Austrian parties in election TV clash

Election posters in Vienna, 12 Oct 17Image copyright
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Rival slogans: Mr Kurz’s People’s Party says “now or never!”, while the Social Democrats contend “change with responsibility”

Austrian party leaders took partial in a final TV discuss on Thursday, with regressive hardliners on immigration sloping to win an election on Sunday.

The spotlight was on Foreign Minister Sebastian Kurz, just 31 years old, whose People’s Party has a clever lead in opinion polls.

The jingoist Freedom Party and centre-left Social Democrats are neck-and-neck behind it, polls say.

Despite the differences, the discuss was loose with some laughter.

Chancellor Christian Kern, whose Social Democrats now seem to be against with the Freedom Party for second spot, certified to errors in a campaign studded with mishaps and resignations.

His categorical rival, Mr Kurz, also comes from a long-established party but the “Whizz-kid” has reinvented it as his own “turquoise movement”. He has taken belligerent from the Freedom Party by moving his party right – while the Freedom Party has changed left on social issues, contend commentators.

For decades Austrian politics was dominated by centrists of the People’s Party and Social Democrats, but observers contend a new bloc between them is reduction likely now than a bloc between the conservatives with the Freedom Party.

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In the debate, which covered 5 areas comparison by candidates, all 3 categorical possibilities called for fewer business regulations.

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The atmosphere was sincerely loose for the debate

The Freedom Party’s Heinz-Christian Strache warned of inexpensive work entering the country from eastern Europe, while Greens’ Ulrike Lunacek argued that the economy and sourroundings went together.

Mr Kurz and Mr Strache infrequently echoed the same ideas, with both stressing the confidence hazard posed by immigration but incompatible over the response, and both observant the children of immigrants should learn German before starting school.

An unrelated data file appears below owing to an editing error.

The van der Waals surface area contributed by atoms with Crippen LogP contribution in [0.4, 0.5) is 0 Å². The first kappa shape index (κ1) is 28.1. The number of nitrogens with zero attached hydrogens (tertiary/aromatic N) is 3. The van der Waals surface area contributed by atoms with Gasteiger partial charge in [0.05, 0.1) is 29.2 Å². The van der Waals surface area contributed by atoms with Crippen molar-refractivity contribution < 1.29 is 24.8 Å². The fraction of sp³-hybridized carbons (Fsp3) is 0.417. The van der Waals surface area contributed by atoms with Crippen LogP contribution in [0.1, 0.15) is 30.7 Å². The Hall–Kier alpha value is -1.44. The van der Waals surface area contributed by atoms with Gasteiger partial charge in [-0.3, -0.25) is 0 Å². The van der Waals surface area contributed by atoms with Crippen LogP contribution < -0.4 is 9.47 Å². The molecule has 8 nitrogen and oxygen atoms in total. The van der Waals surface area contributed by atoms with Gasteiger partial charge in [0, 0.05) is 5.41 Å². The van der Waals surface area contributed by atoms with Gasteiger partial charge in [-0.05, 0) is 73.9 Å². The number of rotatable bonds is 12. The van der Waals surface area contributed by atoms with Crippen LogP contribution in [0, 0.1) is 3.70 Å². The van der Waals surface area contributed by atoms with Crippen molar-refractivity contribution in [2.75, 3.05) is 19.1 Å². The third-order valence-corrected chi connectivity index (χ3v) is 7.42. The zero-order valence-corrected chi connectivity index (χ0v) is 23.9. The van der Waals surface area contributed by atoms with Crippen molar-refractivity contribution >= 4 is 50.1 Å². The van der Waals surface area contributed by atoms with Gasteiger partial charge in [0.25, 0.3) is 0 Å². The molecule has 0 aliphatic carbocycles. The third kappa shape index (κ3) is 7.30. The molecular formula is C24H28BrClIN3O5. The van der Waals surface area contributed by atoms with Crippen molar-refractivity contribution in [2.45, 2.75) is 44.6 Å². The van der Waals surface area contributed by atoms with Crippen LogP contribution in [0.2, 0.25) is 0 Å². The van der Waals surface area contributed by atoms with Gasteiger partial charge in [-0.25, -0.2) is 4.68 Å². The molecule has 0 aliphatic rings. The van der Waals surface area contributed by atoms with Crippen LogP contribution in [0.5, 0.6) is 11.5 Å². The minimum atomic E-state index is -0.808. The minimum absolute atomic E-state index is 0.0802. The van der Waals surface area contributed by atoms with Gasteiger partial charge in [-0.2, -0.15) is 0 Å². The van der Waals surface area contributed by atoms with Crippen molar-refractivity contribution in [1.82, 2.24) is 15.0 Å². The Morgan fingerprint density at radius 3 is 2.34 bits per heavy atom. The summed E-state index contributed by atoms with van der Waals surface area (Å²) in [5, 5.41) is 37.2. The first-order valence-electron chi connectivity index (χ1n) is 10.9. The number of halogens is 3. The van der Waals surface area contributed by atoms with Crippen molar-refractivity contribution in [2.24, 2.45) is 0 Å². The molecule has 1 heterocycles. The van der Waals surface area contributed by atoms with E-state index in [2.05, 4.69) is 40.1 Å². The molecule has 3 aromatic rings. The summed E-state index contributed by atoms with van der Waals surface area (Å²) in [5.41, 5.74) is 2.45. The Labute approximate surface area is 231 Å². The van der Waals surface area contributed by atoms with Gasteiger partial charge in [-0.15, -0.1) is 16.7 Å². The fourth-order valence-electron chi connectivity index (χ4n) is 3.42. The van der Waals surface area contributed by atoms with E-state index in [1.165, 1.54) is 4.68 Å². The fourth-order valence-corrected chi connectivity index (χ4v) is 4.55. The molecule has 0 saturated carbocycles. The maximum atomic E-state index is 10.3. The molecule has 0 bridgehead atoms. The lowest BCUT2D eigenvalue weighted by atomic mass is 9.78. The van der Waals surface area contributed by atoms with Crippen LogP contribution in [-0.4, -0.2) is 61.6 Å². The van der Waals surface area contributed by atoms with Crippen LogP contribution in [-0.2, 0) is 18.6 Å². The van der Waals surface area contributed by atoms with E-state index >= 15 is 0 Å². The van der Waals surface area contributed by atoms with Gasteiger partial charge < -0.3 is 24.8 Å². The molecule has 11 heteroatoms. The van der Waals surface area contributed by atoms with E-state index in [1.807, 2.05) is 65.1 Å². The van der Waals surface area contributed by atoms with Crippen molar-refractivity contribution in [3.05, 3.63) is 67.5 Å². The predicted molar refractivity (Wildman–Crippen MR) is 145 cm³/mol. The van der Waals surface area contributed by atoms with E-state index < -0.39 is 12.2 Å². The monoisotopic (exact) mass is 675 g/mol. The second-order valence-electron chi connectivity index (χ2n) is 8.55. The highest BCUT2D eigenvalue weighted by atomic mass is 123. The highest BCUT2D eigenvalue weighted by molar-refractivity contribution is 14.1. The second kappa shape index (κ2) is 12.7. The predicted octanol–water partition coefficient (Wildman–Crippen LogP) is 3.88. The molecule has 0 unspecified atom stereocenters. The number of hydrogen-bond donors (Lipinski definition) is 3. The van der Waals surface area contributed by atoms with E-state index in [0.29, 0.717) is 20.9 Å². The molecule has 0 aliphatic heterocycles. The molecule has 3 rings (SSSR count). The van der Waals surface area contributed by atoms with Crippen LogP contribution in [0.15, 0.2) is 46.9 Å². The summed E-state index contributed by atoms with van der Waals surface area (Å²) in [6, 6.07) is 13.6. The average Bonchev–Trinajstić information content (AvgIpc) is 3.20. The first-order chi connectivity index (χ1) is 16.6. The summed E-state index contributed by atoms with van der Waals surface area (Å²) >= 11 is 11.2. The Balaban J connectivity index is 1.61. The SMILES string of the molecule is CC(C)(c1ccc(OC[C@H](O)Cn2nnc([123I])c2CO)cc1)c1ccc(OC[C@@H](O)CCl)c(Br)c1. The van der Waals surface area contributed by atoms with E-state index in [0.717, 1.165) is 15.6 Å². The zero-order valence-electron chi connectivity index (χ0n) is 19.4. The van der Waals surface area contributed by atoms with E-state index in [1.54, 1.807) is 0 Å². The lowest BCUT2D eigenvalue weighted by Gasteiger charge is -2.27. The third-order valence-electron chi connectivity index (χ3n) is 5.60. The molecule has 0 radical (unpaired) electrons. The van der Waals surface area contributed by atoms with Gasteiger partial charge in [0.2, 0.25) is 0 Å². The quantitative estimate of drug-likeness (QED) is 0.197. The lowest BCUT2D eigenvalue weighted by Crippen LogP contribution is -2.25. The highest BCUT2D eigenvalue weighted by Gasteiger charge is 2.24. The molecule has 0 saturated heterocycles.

During the campaign forward of Sunday’s snap election, Mr Kurz mostly reminded electorate that he against the 2015 liquid of strange migrants.

Veil ban

In 2015-2016, some-more than a million migrants – mostly Syrian, Iraqi and Afghan refugees – reached Germany.

Austria, on the categorical movement route, struggled to cope until an EU understanding with Turkey drastically cut the numbers issuing by the Balkans.

As unfamiliar minister, Mr Kurz helped to attorney the new Balkan limit restrictions last year that kept migrant numbers down. He corroborated a anathema on full-face veils – burkas and niqabs – which took outcome on 1 October.

Last year Freedom Party claimant Norbert Hofer narrowly lost the presidential election, won by ex-Green Party personality Alexander Van der Bellen.

The Freedom Party was launched in 1956 by ex-Nazis and enjoyed electoral success under the late Jörg Haider, who gave the party a populist, anti-EU makeover.

In 2000 Mr Haider’s party assimilated the conservatives in government, souring family with the EU. He died in a automobile pile-up in 2008.

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Posted by on Oct 13 2017. Filed under WORLD. You can follow any responses to this entry through the RSS 2.0. You can leave a response or trackback to this entry

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